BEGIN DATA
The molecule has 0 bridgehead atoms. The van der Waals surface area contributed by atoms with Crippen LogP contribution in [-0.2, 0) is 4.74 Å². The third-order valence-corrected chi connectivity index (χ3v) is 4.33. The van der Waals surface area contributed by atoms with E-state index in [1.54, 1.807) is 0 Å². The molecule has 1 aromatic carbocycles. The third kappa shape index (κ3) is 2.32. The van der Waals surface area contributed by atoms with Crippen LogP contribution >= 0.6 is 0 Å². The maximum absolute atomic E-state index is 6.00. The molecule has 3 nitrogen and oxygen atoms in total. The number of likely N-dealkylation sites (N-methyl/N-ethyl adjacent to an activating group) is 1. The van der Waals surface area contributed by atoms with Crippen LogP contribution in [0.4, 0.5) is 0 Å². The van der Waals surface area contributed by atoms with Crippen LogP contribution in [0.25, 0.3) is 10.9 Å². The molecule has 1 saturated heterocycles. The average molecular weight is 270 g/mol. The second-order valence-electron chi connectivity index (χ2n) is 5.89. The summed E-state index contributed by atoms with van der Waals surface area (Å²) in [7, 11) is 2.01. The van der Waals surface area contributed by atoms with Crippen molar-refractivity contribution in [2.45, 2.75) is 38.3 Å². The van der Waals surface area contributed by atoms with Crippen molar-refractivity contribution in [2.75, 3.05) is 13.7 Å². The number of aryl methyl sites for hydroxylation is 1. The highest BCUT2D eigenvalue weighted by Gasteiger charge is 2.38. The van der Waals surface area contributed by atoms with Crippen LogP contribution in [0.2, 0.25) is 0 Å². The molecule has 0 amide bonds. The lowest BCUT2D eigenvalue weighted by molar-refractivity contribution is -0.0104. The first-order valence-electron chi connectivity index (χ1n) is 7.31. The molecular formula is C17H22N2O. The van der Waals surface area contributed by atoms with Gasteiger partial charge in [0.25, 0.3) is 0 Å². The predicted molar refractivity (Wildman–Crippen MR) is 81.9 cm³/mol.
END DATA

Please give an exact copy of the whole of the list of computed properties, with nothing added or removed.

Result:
The molecule has 0 bridgehead atoms. The van der Waals surface area contributed by atoms with Crippen LogP contribution in [-0.2, 0) is 4.74 Å². The third-order valence-corrected chi connectivity index (χ3v) is 4.33. The van der Waals surface area contributed by atoms with E-state index in [1.54, 1.807) is 0 Å². The molecule has 1 aromatic carbocycles. The third kappa shape index (κ3) is 2.32. The van der Waals surface area contributed by atoms with Crippen LogP contribution >= 0.6 is 0 Å². The maximum absolute atomic E-state index is 6.00. The molecule has 3 nitrogen and oxygen atoms in total. The number of likely N-dealkylation sites (N-methyl/N-ethyl adjacent to an activating group) is 1. The van der Waals surface area contributed by atoms with Crippen LogP contribution in [0.4, 0.5) is 0 Å². The van der Waals surface area contributed by atoms with Crippen LogP contribution in [0.25, 0.3) is 10.9 Å². The molecule has 1 saturated heterocycles. The average molecular weight is 270 g/mol. The second-order valence-electron chi connectivity index (χ2n) is 5.89. The summed E-state index contributed by atoms with van der Waals surface area (Å²) in [7, 11) is 2.01. The van der Waals surface area contributed by atoms with Crippen molar-refractivity contribution in [2.45, 2.75) is 38.3 Å². The van der Waals surface area contributed by atoms with Crippen molar-refractivity contribution in [2.75, 3.05) is 13.7 Å². The number of aryl methyl sites for hydroxylation is 1. The highest BCUT2D eigenvalue weighted by Gasteiger charge is 2.38. The van der Waals surface area contributed by atoms with Crippen LogP contribution in [0.2, 0.25) is 0 Å². The molecule has 0 amide bonds. The lowest BCUT2D eigenvalue weighted by molar-refractivity contribution is -0.0104. The first-order valence-electron chi connectivity index (χ1n) is 7.31. The molecular formula is C17H22N2O. The van der Waals surface area contributed by atoms with Gasteiger partial charge in [0.25, 0.3) is 0 Å². The predicted molar refractivity (Wildman–Crippen MR) is 81.9 cm³/mol.